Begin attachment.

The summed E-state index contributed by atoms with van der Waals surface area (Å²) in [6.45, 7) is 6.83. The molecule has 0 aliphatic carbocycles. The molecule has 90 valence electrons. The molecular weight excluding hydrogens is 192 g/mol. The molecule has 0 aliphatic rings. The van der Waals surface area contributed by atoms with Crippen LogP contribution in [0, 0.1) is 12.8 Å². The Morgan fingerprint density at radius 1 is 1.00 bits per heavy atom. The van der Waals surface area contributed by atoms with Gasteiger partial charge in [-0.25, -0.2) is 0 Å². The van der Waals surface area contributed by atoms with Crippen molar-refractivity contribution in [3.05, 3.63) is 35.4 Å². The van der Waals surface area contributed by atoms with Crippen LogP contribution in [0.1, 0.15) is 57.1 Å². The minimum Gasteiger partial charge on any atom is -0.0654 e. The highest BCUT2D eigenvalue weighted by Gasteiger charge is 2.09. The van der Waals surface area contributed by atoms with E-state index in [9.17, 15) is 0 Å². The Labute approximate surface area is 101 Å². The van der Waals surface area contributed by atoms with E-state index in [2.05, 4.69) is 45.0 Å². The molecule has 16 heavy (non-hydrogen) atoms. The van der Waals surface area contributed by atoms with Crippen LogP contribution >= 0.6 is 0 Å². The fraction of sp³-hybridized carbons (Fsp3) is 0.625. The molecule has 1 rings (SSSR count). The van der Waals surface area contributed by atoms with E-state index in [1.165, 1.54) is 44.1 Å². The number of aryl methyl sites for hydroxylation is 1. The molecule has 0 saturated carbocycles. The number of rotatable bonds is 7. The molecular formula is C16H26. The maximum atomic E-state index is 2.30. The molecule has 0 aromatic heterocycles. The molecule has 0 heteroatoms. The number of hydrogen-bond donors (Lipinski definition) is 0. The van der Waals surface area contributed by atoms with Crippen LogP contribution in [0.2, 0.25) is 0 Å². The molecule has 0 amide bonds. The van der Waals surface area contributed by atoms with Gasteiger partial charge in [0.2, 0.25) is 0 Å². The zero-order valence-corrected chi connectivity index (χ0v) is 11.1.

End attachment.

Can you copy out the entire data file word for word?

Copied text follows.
The summed E-state index contributed by atoms with van der Waals surface area (Å²) in [6.45, 7) is 6.83. The molecule has 0 aliphatic carbocycles. The molecule has 90 valence electrons. The molecular weight excluding hydrogens is 192 g/mol. The molecule has 0 aliphatic rings. The van der Waals surface area contributed by atoms with Crippen LogP contribution in [0, 0.1) is 12.8 Å². The Morgan fingerprint density at radius 1 is 1.00 bits per heavy atom. The van der Waals surface area contributed by atoms with Gasteiger partial charge in [-0.25, -0.2) is 0 Å². The van der Waals surface area contributed by atoms with Crippen molar-refractivity contribution in [3.05, 3.63) is 35.4 Å². The van der Waals surface area contributed by atoms with Crippen LogP contribution in [0.1, 0.15) is 57.1 Å². The minimum Gasteiger partial charge on any atom is -0.0654 e. The highest BCUT2D eigenvalue weighted by Gasteiger charge is 2.09. The van der Waals surface area contributed by atoms with E-state index in [9.17, 15) is 0 Å². The Labute approximate surface area is 101 Å². The van der Waals surface area contributed by atoms with E-state index in [2.05, 4.69) is 45.0 Å². The molecule has 16 heavy (non-hydrogen) atoms. The van der Waals surface area contributed by atoms with Crippen LogP contribution >= 0.6 is 0 Å². The fraction of sp³-hybridized carbons (Fsp3) is 0.625. The molecule has 1 rings (SSSR count). The van der Waals surface area contributed by atoms with E-state index in [1.165, 1.54) is 44.1 Å². The number of aryl methyl sites for hydroxylation is 1. The molecule has 0 saturated carbocycles. The number of rotatable bonds is 7. The molecular formula is C16H26. The maximum atomic E-state index is 2.30. The molecule has 0 aromatic heterocycles. The molecule has 0 heteroatoms. The number of hydrogen-bond donors (Lipinski definition) is 0. The van der Waals surface area contributed by atoms with Crippen LogP contribution in [0.2, 0.25) is 0 Å². The molecule has 0 amide bonds. The van der Waals surface area contributed by atoms with Gasteiger partial charge in [0.2, 0.25) is 0 Å². The zero-order valence-corrected chi connectivity index (χ0v) is 11.1.